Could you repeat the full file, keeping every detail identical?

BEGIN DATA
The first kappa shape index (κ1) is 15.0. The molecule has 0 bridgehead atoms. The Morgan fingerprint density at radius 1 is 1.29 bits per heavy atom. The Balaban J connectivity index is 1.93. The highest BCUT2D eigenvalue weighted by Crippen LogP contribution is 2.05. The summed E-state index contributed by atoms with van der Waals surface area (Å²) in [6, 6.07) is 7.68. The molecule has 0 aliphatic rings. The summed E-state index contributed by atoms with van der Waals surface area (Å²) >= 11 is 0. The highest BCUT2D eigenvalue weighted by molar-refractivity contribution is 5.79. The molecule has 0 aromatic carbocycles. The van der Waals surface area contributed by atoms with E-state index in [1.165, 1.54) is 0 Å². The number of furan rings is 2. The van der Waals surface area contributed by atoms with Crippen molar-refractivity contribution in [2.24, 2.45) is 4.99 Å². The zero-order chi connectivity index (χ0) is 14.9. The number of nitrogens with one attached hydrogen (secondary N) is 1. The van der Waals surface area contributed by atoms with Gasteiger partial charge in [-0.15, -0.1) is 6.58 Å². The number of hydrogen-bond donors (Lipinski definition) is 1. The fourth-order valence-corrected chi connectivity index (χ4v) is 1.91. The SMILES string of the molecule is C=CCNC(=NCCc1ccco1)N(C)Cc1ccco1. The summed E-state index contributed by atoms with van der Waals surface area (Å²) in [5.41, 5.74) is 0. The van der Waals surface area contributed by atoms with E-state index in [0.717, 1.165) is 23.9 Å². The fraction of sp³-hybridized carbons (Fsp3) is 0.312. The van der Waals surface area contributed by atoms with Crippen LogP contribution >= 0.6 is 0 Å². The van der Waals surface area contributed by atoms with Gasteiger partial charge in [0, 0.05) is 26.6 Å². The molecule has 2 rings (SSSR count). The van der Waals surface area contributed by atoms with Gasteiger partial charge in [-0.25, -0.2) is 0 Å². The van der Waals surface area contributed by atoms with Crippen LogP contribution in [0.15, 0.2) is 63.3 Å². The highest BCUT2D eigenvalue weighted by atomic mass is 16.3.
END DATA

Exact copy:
The first kappa shape index (κ1) is 15.0. The molecule has 0 bridgehead atoms. The Morgan fingerprint density at radius 1 is 1.29 bits per heavy atom. The Balaban J connectivity index is 1.93. The highest BCUT2D eigenvalue weighted by Crippen LogP contribution is 2.05. The summed E-state index contributed by atoms with van der Waals surface area (Å²) in [6, 6.07) is 7.68. The molecule has 0 aliphatic rings. The summed E-state index contributed by atoms with van der Waals surface area (Å²) >= 11 is 0. The highest BCUT2D eigenvalue weighted by molar-refractivity contribution is 5.79. The molecule has 0 aromatic carbocycles. The van der Waals surface area contributed by atoms with E-state index in [1.165, 1.54) is 0 Å². The number of furan rings is 2. The van der Waals surface area contributed by atoms with Crippen molar-refractivity contribution in [2.24, 2.45) is 4.99 Å². The zero-order chi connectivity index (χ0) is 14.9. The number of nitrogens with one attached hydrogen (secondary N) is 1. The van der Waals surface area contributed by atoms with Gasteiger partial charge in [-0.15, -0.1) is 6.58 Å². The number of hydrogen-bond donors (Lipinski definition) is 1. The fourth-order valence-corrected chi connectivity index (χ4v) is 1.91. The SMILES string of the molecule is C=CCNC(=NCCc1ccco1)N(C)Cc1ccco1. The summed E-state index contributed by atoms with van der Waals surface area (Å²) in [5.41, 5.74) is 0. The van der Waals surface area contributed by atoms with E-state index in [0.717, 1.165) is 23.9 Å². The fraction of sp³-hybridized carbons (Fsp3) is 0.312. The van der Waals surface area contributed by atoms with Crippen LogP contribution >= 0.6 is 0 Å². The van der Waals surface area contributed by atoms with Gasteiger partial charge in [0, 0.05) is 26.6 Å². The molecule has 2 rings (SSSR count). The van der Waals surface area contributed by atoms with Gasteiger partial charge in [-0.25, -0.2) is 0 Å². The van der Waals surface area contributed by atoms with Crippen LogP contribution in [0.15, 0.2) is 63.3 Å². The highest BCUT2D eigenvalue weighted by atomic mass is 16.3.